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Downingia bella facts for kids

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Downingia bella
Downingia bella.jpg
Scientific classification

Downingia bella, also known as Hoover's calicoflower or Hoover's Downingia, is a member of the Bellflower Family (Campanulaceae). The genus is named after A.J. Downing (1815–1852) a noted American horticulturist and landscape architect.

This native annual herb is endemic to California and found in valley grassland communities. Its habitat is wetlands, generally vernal pools between 4600 and 5250 feet (1400 to 1600m). As approximately 20% of vernal pools in California have been lost, D. bella is uncommon. The range of D. bella is scattered from locations in Riverside County to areas in the Great Central Valley.


Like all Downingia, the stem is decumbent to erect with leaves that are along the stem and often fall before the plant flowers.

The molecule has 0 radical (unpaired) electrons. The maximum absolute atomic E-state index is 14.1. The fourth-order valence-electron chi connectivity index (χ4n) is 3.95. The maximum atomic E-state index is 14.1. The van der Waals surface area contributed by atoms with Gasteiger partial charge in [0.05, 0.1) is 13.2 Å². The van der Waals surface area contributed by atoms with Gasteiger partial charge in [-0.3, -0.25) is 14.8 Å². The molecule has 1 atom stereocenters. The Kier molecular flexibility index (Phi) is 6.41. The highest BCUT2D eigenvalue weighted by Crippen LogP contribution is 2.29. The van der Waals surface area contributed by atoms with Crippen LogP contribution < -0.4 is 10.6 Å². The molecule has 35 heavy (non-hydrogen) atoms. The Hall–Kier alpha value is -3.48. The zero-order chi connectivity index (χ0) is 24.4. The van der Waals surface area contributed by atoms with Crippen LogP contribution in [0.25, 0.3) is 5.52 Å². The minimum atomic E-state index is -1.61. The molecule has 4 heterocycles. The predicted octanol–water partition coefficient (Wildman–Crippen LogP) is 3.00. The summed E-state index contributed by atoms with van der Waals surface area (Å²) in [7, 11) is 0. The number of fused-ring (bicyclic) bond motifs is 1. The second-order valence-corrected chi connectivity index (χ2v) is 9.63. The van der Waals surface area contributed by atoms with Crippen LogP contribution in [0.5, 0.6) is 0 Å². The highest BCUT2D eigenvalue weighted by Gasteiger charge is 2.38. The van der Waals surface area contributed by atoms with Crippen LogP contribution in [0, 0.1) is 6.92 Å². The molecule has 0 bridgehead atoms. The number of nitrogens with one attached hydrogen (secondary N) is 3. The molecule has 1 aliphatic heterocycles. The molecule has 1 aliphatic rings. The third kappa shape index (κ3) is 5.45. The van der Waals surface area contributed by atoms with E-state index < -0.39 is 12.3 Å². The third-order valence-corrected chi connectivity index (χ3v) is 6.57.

The flowers are not sessile and in a spike inflorescence with individual flowers having a corolla length of 10 to 12 mm. The corolla is glabrous and has 2 distinct lips, the upper with 2 lobes and lower with 3 lobes. The upper lobes are narrowly triangular or elliptic in shape while the lower lobes are obtuse and abruptly toothed. The corolla is blue with the lower lip having a central white field which then has two yellow spots (can be joined) in its middle. At the throat D. bella has 2 raised nipples that generally have 3 alternating purple spots.

The 5 fused stamens have anthers that are included in the corolla tube and are angled less than 45 degrees to filaments. The inferior ovary is pedicel-like and is 2 chambered.

The fruits of D. bella are between 16 and 18 mm with tough lateral walls that are tardily dehiscent despite no noticeable translucent lines. The seeds within the fruit are longitudinally striate.

Some areas in northern Sutter County have D. bella with a minute corolla horn similar to D. ornatissima.

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